[Lyons:] colored girls raised a furor in the 70s. In addition to much acclaim and many awards, you were attacked as a traitor to your race and put down as a writer and a black woman. Reflecting on that reaction now, ten years later, how do you feel about having been positioned as an angry young black feminist?
[Ntozake Shange:] I...
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Deborah R. Geis (essay date 1989)
SOURCE: "Distraught at Laughter: Monologue in Shange's Theatre Pieces," in Feminine Focus: New Women Playwrights, Oxford University Press, 1989, pp. 210-225.
[In the following essay, Geis discusses Shange's use of language as an expression of African American women's experience in her performance pieces.]
… bein alive & bein a woman & bein colored is a metaphysical dilemma/ i havent conquered yet/ do you see the point my spirit is too ancient to understand the separation of soul & gender/ my love is too delicate to have thrown back on my face
—Ntoazke Shange, for colored girls who have considered suicide /...
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Barbara Frey Waxman (essay date Fall 1994)
SOURCE: "Dancing Out of Form, Dancing into Self: Genre and Metaphor in Marshall, Shange, and Walker," in Melus, Vol. 19, No. 3, Fall, 1994, p. 91-107.
[In the following essay, Waxman discusses the novels of Paule Marshall, Alice Walker, and Ntozake Shange in terms of the ways in which they incorporate dance forms and metaphors into their representations of African American women.]
Western culture has typically seen dance as an empowering activity, offering a forum for individual self-expression, or acting like a religious ritual that binds the community and spiritually renews the individual. In literature, the dance for centuries has been a conventional celebratory...
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Publishers Weekly (review date 14 November 1994)
SOURCE: A review of "I Live in Music," in Publishers Weekly, November 14, 1994, p. 65.
[In the following review of "I Live in Music," the reviewer emphasizes the musical elements of the poems and makes note of the "mixed-media art" by Bearden which complements the poems.]
This galvanic fusion of poetry and mixed-media art in "I Live in Music" leads readers on a dreamy stroll though a jazz-and-blues-drenched universe, from an urban setting to a bayou, Novelist/playwright Shange provides the synaesthetic text, imagining music through all the senses: "sound / falls round me like rain on other folks / … / i cd even smell it / wear sound on my fingers." Visually...
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Laurel Elkind (review date December 1994)
SOURCE: "Liliane: Resurrection of the Daughter," in Boston Review, Vol. 19, December, 1994, p. 38.
[In the following review of Shange's novel Liliane, Elkind praises the way in which Shange, through her central character, "fleshes out … the complexities that Black women face in America, the divergent demands of feminism and the traditional roles of women in the Black community."]
Ntozake Shange has given us a powerful portrait of Liliane, the central character in her new novel [Liliane], Liliane is introduced immediately as a sensual, self-possessed lover and a brazen artist—"a woman who [sees] the most pristine forms, dazzling color in anythin' [and...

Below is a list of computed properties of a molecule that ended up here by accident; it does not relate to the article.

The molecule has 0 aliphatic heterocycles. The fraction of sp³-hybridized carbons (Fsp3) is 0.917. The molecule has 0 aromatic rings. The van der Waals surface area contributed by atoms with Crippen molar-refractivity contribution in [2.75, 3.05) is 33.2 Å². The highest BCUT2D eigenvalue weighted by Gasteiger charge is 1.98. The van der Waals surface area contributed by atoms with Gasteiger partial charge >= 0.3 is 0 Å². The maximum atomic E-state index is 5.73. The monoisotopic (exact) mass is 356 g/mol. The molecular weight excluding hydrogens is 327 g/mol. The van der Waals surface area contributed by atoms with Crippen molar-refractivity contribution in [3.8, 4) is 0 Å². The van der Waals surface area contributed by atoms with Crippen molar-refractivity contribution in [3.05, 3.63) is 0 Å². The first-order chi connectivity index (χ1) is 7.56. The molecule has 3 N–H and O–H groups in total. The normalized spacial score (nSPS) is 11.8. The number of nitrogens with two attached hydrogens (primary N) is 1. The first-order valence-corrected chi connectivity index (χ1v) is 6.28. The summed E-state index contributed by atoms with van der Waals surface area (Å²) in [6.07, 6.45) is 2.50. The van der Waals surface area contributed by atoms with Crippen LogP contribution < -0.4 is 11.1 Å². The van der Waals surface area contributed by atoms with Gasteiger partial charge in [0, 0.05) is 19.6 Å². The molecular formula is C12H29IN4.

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Valerie Sayers (review date 1 January 1995)
SOURCE: "A Life in Collage," in New York Times, Vol. CXLIV, No. 49, 928, January 1, 1995, p. 6.
[In the following review of Liliane, Sayers praises the collage structure of the narrative which combines conversations between Liliane and her psychotherapist with a first-person narrative by Liliane, her friends, and her lovers.]
Liliane Lincoln, "anybody's colored child, anybody's daughter," is raised among her mother's orchids, and her story is told in hothouse prose: Ntozake Shange's new novel, "Liliane: Resurrection of the Daughter," is warm, damp and bright. The portrait of a post-modern artist whose works are political and conceptual, the novel is driven by an...
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Deirdre Neilen (review date Summer 1995)
SOURCE: A review of Liliane, in World Literature Today, Vol. 69, Summer, 1995, p. 584.
[In the following review of Liliane, Neilen praises the structure of the novel, which interweaves the main character's therapy sessions with the perspectives of her friends and lovers. She emphasizes that Liliane, although subject to racism and sexism, "emerges triumphant, able to forgive and forge a future that encompasses both art and love."]
Liliane, the eponymous heroine of Ntozake Shange's third novel [Liliane], is a painter who finds her colors more often in her lovers and friends than in a paintbox. And what a rich and varied canvas they provide:...
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Murray, Timothy. "Screening the Camera's Eye: Black and White Confrontations of Technological Representations." Modern Drama XXVIII, No. 1 (March, 1985): 110-124.
Essay in which Murray applies postmodern theory and film theory to discuss visual texts in terms of their representation of race. Special focus on Shange's play A Photograph.
Lester, Neal A. "At the Heart of Shange's Feminism: An Interview." Black American Literature Forum 24, No. 4 (Winter 1990): 717-30.
Interview in which Shange speaks about her ideas on...